lgbt history

  • July 2, 2009 — India Decriminalized Homosexuality

    The Delhi High Court rules that the existing laws violate fundamental rights to personal liberty (Article 21 of the Indian Constitution) and equality (Article 14) and prohibition of discrimination (Article 15). Before the overturning of this 148-year-old law, so-called homosexual acts were punished with a ten-year prison sentence.

  • March 19, 1987: AZT Approved

    It is the first drug for the treatment of HIVAIDS approved by the US Food and Drug Administration.

  • April 2, 2013 — Uruguayan Senate Approves Same-Sex Marriage

    The 23-8 vote makes the South American country the fourteenth in the world to legalize marriage equality.

  • April 9, 1986 -- Bayard Rustin Gives Speech “The New N*ggers Are Gays.”

    The civil rights leader was arrested more times for being homosexual than for his civil disobedience. In this speech he says, "Today, blacks are no longer the litmus paper or the barometer of social change. Blacks are in every segment of society and there are laws that help to protect them from racial discrimination. The new 'niggers' are gays. [. . .] It is in this sense that gay people are the new barometer for social change. [. . .] The question of social change should be framed with the most vulnerable group in mind: gay people."

  • April 16, 1061 — First Recorded Same-Sex Wedding

    Pedro Díaz and Muño Vandilaz are married by a priest at a small chapel in Rairiz de Veiga, Galicia, Spain. The records of the wedding were found at the Monastery of San Salvador de Celanova.

  • April 23, 1984 — Gay-Related Immune Deficiency Announced

    The U.S. Department of Health and Human Services Secretary holds a press conference announcing that the cause of AIDS has been discovered. Known today as HIV (human immunodeficiency virus), the virus is first named GRID (gay-related immune deficiency).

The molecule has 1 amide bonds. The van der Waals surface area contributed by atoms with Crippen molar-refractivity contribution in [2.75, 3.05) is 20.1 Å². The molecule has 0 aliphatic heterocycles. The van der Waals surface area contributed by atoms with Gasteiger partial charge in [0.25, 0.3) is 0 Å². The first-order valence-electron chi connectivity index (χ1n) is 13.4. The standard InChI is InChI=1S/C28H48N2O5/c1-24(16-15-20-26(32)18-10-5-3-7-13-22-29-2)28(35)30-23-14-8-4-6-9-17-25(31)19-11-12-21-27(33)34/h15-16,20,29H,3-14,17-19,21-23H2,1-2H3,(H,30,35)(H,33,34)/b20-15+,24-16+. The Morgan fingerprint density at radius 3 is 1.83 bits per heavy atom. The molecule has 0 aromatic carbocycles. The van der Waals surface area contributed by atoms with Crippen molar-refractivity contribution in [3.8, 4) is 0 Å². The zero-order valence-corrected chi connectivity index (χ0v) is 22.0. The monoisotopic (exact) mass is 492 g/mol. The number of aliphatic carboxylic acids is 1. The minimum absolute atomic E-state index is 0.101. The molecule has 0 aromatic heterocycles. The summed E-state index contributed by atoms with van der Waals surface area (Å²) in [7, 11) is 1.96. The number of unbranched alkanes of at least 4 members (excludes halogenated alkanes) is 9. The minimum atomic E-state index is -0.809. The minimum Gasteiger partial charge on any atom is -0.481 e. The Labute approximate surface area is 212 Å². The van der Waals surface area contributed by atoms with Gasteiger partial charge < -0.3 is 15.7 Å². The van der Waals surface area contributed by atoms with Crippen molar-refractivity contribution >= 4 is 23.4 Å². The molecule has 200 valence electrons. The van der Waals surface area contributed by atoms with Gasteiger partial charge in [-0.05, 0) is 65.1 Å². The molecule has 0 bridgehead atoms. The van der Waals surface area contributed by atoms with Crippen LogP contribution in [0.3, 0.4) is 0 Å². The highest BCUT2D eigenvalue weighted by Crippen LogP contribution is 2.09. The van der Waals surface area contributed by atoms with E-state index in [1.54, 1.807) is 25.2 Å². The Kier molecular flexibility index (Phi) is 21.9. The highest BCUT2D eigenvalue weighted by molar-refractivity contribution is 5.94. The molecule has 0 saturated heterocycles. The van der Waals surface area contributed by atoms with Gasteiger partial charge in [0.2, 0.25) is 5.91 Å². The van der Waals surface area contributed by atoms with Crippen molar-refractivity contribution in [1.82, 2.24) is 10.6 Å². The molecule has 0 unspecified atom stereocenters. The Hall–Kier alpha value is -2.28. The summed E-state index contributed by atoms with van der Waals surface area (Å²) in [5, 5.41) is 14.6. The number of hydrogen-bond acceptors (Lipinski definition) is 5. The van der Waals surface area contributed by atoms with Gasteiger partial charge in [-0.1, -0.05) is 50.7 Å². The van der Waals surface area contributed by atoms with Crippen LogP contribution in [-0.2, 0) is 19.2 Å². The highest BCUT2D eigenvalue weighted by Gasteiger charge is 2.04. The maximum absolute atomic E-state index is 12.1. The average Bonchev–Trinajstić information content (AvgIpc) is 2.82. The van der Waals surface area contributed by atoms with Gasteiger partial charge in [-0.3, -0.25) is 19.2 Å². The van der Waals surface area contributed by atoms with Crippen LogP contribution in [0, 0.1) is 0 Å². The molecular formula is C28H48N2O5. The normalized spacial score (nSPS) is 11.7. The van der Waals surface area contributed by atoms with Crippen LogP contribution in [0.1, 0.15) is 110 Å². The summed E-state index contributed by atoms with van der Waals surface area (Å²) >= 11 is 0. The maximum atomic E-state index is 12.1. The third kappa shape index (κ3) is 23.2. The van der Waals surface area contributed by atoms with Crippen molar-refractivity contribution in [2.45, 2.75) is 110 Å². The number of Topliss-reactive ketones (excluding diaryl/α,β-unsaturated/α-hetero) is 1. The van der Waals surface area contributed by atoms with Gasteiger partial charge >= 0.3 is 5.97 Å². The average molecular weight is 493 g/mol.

• April 30, 1997 — Airing of The Ellen Show Coming Out Episode

    “The Ellen Show” coming out episode airs. Character Ellen Morgan comes out in "The Puppy Episode."

  • Feb. 19, 2007 — N.J. Civil Union Act Goes into Effect

    The New Jersey Legislature had passed a bill allowing same-sex couples to enter into civil unions on December 14, 2006 which was signed into law by the governor on December 21, 2006. The act comes into effect on this day allowing the couples to register for the partnerships.

  • July 9, 1550 — Jacopo Bonfadio Beheaded

    Several humanists were tried for sodomy in this time, but Bonfadio is one of few to be executed--most likely because he had earned the ire of several wealthy Genoese families by publishing accounts about them. It appears that he was once accused of sleeping with a male student and his enemies used this incident later to have him executed.

  • June 11, 2010 —Iceland’s Parliament Approves Gay Marriage

    Iceland's Althing passes a gender-neutral definition of marriage 49-0, and becomes the ninth country in the world to legalize same-sex marriage.

  • June 25, 1978 — First Rainbow Pride Flag Flies

    Designed by San Francisco artist Gilbert Baker in 1978, the design has undergone several revisions to first remove, then re-add colors based on available fabrics. The original gay pride flag, created by Ryan Halliday of Eau Claire, Wisconsin, was hand-dyed by Blake Thielmann. It flew in the San Francisco Gay Freedom Day Parade on June 25, 1978.

  • March 26, 2000 — Hilary Swank Wins Oscar for ‘Boys Don't Cry’

    She thanks Brandon Teena during her acceptance speech. Teena's mother takes offense at Swank's use of the male name and reference to Teena as male: "That set me off. She should not stand up there and thank my child. I get tired of people taking credit for what they don't know."